The lawyers in the long-running Indian trust litigation in Washington find themselves in an odd position: filing a petition for certiorari just two weeks after the sides announced a $1.41 billion settlement to end the case.
This week, lawyers for lead plaintiff Elouise Cobell filed their petition with the U.S. Supreme Court to challenge a ruling in July in the U.S. Court of Appeals for the D.C. Circuit. The settlement is not final and so the lawyers are keeping open their options.
The appeals court ruling erased a $455.6 million award—restitution for the government’s breach of trust in managing billions of dollars flowing from natural resources tied to Indian lands. The court also dismissed a finding that an historical accounting of individual Indian trust accounts is impossible. A three-judge panel said the government has no obligation to conduct a complete historical accounting—just “the best accounting possible” with whatever money Congress decides to appropriate.
“As a result of that holding, the government is responsible only for whatever accounting it chooses to pay for, and Indian beneficiaries will never know what happened to billions of dollars of their assets that the United States purportedly held in trust for them subject to the most exacting fiduciary standards,” Cobell’s lawyers, including D.C. solo practitioner Dennis Gingold and a Kilpatrick Stockton team, said in their petition for certiorari. “The court of appeals’ holding turns traditional, controlling trust law on its head, and is akin to giving the fox sole discretion to determine the security features of the henhouse.”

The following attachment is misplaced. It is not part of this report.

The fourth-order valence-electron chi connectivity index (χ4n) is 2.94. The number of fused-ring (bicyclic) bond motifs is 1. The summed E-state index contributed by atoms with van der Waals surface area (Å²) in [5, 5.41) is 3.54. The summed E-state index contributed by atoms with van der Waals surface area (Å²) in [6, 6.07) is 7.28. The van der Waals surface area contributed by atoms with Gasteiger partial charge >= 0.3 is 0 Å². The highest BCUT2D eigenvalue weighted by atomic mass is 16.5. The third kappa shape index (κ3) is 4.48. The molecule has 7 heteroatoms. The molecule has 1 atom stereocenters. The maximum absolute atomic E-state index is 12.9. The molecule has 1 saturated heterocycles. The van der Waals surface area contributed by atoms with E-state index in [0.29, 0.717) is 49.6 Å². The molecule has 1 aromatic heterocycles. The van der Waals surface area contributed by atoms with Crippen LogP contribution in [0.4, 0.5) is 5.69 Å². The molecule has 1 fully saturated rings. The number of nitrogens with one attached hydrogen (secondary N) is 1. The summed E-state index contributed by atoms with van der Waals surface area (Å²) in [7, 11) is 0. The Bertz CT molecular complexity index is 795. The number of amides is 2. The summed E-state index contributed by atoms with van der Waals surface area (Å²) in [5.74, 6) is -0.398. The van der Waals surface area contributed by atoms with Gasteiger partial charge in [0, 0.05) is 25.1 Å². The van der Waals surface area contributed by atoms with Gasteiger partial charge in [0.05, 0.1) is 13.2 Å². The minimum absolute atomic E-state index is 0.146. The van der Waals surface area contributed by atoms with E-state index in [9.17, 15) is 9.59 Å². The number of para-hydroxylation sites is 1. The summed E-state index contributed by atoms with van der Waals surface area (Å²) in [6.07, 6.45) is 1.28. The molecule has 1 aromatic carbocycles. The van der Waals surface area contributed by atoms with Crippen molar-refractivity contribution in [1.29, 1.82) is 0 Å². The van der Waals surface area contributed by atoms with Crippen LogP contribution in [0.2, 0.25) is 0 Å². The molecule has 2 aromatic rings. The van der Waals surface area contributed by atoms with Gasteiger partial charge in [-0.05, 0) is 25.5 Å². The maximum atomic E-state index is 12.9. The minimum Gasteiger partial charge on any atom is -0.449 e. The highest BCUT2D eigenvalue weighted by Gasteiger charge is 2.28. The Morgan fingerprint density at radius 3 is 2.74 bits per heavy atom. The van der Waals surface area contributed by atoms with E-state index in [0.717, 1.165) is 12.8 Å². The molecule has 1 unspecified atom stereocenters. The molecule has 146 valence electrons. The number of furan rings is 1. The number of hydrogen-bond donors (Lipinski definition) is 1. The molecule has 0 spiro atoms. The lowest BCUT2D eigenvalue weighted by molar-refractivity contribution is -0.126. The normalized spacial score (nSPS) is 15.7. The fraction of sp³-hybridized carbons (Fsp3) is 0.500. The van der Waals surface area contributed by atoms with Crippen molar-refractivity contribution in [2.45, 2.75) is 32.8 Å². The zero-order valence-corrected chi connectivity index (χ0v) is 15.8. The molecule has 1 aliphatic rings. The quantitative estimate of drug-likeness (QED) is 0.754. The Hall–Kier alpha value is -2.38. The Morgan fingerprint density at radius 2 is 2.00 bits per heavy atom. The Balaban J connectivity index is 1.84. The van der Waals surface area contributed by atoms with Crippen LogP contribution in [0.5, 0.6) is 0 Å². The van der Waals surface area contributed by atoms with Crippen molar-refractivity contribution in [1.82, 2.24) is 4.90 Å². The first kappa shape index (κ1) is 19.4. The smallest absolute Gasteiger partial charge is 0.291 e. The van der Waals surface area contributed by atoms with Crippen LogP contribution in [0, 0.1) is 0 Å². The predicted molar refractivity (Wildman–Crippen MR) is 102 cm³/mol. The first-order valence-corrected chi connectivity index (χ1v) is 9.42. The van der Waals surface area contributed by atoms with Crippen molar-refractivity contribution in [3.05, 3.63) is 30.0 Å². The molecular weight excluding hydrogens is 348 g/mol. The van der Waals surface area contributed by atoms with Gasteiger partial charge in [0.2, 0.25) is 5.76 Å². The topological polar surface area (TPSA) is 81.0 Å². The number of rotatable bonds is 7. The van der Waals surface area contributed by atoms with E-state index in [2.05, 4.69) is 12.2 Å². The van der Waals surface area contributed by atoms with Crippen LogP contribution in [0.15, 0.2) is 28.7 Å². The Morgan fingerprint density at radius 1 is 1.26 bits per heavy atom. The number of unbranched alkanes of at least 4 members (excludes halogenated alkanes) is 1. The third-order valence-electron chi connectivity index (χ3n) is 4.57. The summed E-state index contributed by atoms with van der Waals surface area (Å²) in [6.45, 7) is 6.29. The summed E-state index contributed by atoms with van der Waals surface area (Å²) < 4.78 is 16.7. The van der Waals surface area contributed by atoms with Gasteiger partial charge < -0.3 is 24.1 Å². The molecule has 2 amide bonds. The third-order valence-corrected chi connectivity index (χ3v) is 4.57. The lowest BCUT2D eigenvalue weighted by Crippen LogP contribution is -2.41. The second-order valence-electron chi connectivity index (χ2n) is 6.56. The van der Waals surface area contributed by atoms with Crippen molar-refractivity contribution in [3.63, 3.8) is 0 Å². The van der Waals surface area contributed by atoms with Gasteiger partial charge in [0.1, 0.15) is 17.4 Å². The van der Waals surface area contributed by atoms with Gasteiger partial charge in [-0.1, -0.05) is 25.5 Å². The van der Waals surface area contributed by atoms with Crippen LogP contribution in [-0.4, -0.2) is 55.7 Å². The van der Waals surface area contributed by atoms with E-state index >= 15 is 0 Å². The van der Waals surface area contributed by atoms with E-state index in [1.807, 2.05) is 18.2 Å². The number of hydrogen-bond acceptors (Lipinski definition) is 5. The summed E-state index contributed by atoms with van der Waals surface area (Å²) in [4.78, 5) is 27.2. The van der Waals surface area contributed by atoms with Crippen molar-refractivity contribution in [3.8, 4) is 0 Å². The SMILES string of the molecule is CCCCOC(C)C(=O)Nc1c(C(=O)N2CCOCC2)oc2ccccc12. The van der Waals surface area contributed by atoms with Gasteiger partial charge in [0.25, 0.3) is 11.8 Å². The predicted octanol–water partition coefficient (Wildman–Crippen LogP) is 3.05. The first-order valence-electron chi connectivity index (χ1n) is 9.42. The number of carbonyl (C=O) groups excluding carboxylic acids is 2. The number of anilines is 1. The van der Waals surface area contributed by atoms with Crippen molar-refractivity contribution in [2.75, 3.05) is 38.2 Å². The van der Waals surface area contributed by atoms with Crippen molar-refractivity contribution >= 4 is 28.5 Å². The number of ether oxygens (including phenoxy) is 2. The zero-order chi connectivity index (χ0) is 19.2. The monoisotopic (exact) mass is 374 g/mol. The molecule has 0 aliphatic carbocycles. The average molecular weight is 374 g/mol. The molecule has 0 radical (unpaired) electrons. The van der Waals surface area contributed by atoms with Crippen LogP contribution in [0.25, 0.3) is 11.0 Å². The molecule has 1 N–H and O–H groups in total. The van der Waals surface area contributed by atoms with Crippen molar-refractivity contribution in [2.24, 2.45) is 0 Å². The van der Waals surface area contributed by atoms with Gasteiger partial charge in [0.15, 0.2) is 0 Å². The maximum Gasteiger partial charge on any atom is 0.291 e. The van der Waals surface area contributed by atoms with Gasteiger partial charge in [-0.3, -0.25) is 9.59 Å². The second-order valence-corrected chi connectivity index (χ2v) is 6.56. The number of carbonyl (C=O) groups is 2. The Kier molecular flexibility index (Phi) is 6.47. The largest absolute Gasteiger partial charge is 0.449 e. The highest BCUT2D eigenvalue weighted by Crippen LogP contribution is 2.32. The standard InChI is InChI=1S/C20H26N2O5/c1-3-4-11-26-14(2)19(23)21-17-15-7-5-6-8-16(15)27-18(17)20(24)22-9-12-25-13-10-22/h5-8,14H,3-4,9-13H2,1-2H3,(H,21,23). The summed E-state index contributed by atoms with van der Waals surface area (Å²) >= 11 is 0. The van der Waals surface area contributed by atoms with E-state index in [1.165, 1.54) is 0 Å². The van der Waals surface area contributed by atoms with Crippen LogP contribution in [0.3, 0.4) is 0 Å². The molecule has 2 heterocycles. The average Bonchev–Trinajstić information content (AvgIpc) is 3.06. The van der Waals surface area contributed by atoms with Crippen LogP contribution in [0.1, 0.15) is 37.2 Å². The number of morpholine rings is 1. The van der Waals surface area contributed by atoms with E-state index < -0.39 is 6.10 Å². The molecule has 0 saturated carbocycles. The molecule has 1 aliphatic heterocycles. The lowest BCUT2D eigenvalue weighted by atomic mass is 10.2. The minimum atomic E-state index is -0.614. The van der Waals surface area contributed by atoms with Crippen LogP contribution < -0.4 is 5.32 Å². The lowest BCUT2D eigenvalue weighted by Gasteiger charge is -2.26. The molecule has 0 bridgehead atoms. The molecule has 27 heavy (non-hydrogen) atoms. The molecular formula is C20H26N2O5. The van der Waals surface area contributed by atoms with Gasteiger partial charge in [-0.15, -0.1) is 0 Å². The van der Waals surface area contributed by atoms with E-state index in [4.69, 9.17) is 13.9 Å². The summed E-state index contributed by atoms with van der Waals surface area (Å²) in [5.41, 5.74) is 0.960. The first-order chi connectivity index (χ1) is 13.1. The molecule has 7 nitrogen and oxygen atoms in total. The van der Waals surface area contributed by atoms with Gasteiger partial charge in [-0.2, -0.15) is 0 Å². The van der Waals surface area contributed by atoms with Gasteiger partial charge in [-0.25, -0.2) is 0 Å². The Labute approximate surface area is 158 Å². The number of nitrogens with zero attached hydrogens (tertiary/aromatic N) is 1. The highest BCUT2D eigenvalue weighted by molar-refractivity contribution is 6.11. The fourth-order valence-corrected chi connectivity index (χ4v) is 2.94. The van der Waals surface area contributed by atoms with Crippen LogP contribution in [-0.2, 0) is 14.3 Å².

Cobell’s lawyers, who include Kilpatrick Stockton partner Keith Harper, said in a footnote on the first page of their petition that the plaintiffs and the government executed a settlement Dec. 7 that is contingent on legislation that authorizes payment and, in addition, final approval from the presiding trial court judge.
The settlement gives Congress until Dec. 31 to pass legislation authorizing the deal. The Justice Department and the plaintiffs can mutually agree to extend the deadline. That hasn’t happened. Senate Indian Affairs Committee Chairman Byron Dorgan (D-ND) expressed his support for the settlement at an oversight hearing last week.
The primary thrust of the certiorari petition is that the government has an obligation to account for all trust money regardless of the money that Congress dedicates to the task. A limited accounting of the billions of dollars held in trust, the plaintiffs lawyers said in court papers, goes against the full accounting called for in the Indian Trust Management Reform Act of 1994.
“The limited accounting set out by the court of appeals necessarily would result in the taking of individual Indian trust assets by the United States without any compensation or procedural safeguards,” Cobell’s lawyers said in the petition.
The lawyers said they plan to ask the Supreme Court to hold the certiorari petition in abeyance until the settlement becomes final. A copy of the petition is here.